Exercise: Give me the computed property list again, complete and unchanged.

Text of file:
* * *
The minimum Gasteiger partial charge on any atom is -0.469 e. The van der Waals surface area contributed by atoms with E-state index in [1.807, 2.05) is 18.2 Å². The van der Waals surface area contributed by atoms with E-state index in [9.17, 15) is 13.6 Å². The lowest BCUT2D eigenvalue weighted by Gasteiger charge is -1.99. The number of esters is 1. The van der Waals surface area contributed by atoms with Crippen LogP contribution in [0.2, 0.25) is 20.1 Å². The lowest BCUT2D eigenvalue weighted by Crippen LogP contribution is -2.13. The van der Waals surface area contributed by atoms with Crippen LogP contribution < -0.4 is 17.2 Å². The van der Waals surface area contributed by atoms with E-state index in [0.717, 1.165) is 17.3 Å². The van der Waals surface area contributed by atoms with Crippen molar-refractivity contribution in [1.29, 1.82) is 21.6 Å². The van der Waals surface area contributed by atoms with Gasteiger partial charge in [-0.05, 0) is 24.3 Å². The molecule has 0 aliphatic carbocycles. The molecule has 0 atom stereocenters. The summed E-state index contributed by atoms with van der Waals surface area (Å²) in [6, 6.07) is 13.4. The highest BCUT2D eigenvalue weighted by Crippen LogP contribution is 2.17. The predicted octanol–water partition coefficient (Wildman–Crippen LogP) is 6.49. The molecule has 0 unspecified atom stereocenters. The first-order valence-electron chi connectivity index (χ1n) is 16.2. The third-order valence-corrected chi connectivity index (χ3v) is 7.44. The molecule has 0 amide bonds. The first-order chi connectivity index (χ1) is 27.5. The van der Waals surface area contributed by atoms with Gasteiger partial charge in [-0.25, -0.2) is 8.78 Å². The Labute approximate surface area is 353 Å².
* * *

The minimum Gasteiger partial charge on any atom is -0.469 e. The van der Waals surface area contributed by atoms with E-state index in [1.807, 2.05) is 18.2 Å². The van der Waals surface area contributed by atoms with E-state index in [9.17, 15) is 13.6 Å². The lowest BCUT2D eigenvalue weighted by Gasteiger charge is -1.99. The number of esters is 1. The van der Waals surface area contributed by atoms with Crippen LogP contribution in [0.2, 0.25) is 20.1 Å². The lowest BCUT2D eigenvalue weighted by Crippen LogP contribution is -2.13. The van der Waals surface area contributed by atoms with Crippen LogP contribution < -0.4 is 17.2 Å². The van der Waals surface area contributed by atoms with E-state index in [0.717, 1.165) is 17.3 Å². The van der Waals surface area contributed by atoms with Crippen molar-refractivity contribution in [1.29, 1.82) is 21.6 Å². The van der Waals surface area contributed by atoms with Gasteiger partial charge in [-0.05, 0) is 24.3 Å². The molecule has 0 aliphatic carbocycles. The molecule has 0 atom stereocenters. The summed E-state index contributed by atoms with van der Waals surface area (Å²) in [6, 6.07) is 13.4. The highest BCUT2D eigenvalue weighted by Crippen LogP contribution is 2.17. The predicted octanol–water partition coefficient (Wildman–Crippen LogP) is 6.49. The molecule has 0 unspecified atom stereocenters. The first-order valence-electron chi connectivity index (χ1n) is 16.2. The third-order valence-corrected chi connectivity index (χ3v) is 7.44. The molecule has 0 amide bonds. The first-order chi connectivity index (χ1) is 27.5. The van der Waals surface area contributed by atoms with Gasteiger partial charge in [-0.25, -0.2) is 8.78 Å². The Labute approximate surface area is 353 Å².